If you are on Linux or MacOS, the serial port name should be /dev/ttySxx or /dev/ttyACMxx. To list the available Serial Interfaces, open a Terminal window and type ls /dev/ttyS* and then ls /dev/ttsACM*.
If you are using a USB to Serial adapter, it will likely be ttyACMx.

Once we’ve determined the name of our Serial port we can add it to the code below:

# Lines that begin with a # are comments;
# Comments can be used to write actual comments or to enable or disable a line of code by adding a # at the beginning of the line

# Begin by declaring and Import the necessary libraries
# needed for our tutorial
import os
import dynamixel
import sys
import subprocess
import time

# Replace "COM1" below with the actual COMM number if you are on Windows
# or with the full "/tty/..."  if you are on Linux of MacOS

# We'll also set the Baud Rate. By default the main communications port is configured 
# to operate at 1Mbps=1000000 bps, so you can leave this unchanged (unless you
# have actually changed this configuration on your unit)

Next we'll create an instance of the necessary objects for communication.
Once we do it, we will query the bus and list the Actuator IDs (joints) found.

# Instantiate a Serial communication stream
serial = dynamixel.SerialStream(port=SERIAL_PORT_NAME, baudrate=SERIAL_PORT_BAUD, timeout=1)

# Instantiate an actuators network object
net = dynamixel.DynamixelNetwork(serial)

# To help us identify our internal Actuator IDs 
# and for troubleshooting purposes, we will now
# search for actuators (one for each joint) that are accessible on the bus
# This is called PING'ing

print "Scanning for Actuator IDs..."
net.scan(1, 253)

print "Found the following IDs: "
for dyn in net.get_dynamixels():

# Make sure we actually found actuator ids/joints
if not settings['servoIds']:
	print 'No Actuator ids have responded to our PING command. Are you sure you have entered the correct COMM port name? Is your Serial adapter correctly connected to the PC and the Seed Robotics unit?'

	#if nothing was found, terminate the program

We are now ready to start writing the code to move joints. At this point it is important to understand a few key concepts: Underactuation and Actuator-to-joint relation: - Some joints such as wrist rotation, wrist flextion and adduction have a dedicated actuator for that joint. - Other joint sets such as the fingers are “under actuated”, which means one actuator will move the 3 finger joints. (one actuator for 3 joints, hence the “under actuated” designation). Actuator IDs: Each actuator has a unique ID, and in addition the main control board also has a unique ID.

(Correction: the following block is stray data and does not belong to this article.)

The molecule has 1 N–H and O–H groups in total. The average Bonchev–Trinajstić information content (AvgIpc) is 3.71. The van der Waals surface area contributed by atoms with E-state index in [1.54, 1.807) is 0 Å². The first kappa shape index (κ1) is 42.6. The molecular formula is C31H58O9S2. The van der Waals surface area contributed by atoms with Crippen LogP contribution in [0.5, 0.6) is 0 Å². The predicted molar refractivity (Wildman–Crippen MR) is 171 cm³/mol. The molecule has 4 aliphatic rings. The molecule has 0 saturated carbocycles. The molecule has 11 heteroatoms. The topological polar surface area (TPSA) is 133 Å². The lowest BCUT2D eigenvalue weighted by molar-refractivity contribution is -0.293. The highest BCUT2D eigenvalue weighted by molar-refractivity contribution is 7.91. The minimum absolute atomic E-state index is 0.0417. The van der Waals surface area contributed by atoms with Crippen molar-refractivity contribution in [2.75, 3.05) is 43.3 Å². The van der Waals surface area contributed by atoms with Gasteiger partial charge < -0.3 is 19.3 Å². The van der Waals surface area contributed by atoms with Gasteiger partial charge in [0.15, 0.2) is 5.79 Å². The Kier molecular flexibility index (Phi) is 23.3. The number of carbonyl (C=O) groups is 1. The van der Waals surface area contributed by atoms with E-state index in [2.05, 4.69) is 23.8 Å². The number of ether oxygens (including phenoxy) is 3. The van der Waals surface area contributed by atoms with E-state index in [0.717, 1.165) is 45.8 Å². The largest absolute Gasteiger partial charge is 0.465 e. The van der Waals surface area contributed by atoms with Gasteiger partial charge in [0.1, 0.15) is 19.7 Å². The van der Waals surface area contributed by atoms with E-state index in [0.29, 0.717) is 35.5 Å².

To move or query an actuator (and associated joints) we address the actuator directly by its unique ID.

In addition to the unique IDs, the Dynamixel protocol has a neat feature called the Broadcast ID, which is 0xFE. When we send a command to this ID, all actuators on the bus will execute the command as if it was addressed individually to them.
(this is useful for system wide commands such as turning torque on or off. The torque on/off setting changes the joint behavior from free moving to stiff)

Actuator Control Table: So far we’ve established we can address actuators by their unique ID or using the Broadcast ID.
We now need to know how to request each specific function from the actuator.

This is done via the Control Table of the Actuator.

The Control table is a list of memory addresses that perform well documented functions.
For example, writing a “1” to Control table position 30 (0x24) of an Actuator will turn torque on; writing a “0” will turn it off.
Writing to Control table position XXXX will set the actuator moving speed in the same way that writing to Control table position YYYY will set the actuator target position and thus make it move to that desired position.

Now that we’ve covered all this, the only thing left, is to find out the IDs of the actuators in your unit.
This varies depending on the model you have, because different models have a different number of actuated joints. You can find the default, factory assigned IDs, for your unit, in the Model's Documentation:

(the ID of the actuators can be changed if the user chooses to do so; assuming you haven’t reconfigured yours, they should be set to the default, factory assigned, IDs).

To command a joint we need to WRITE to TARGET POSITION address in the in that Joint.

We wont get into the subject of the Control tables in this post but for the purpose of the task at hand we must explain the following:

In abstract terms, each actuated joint is operated by an Actuator. We can talk to this actuator using its unique ID.
The actuator has a Control Table, where each line number coresponds to a functionality.

For our case at hand, if we write to Control Table Position 30, we will write the Target Position.
As soon as we write this information to the actuator, it will move the Target position we just sent.

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  • blog/2018-05/04_getting_started_with_your_seed_robotics_unit.txt
  • Last modified: 2018/05/08 13:43
  • by pedro.ramilo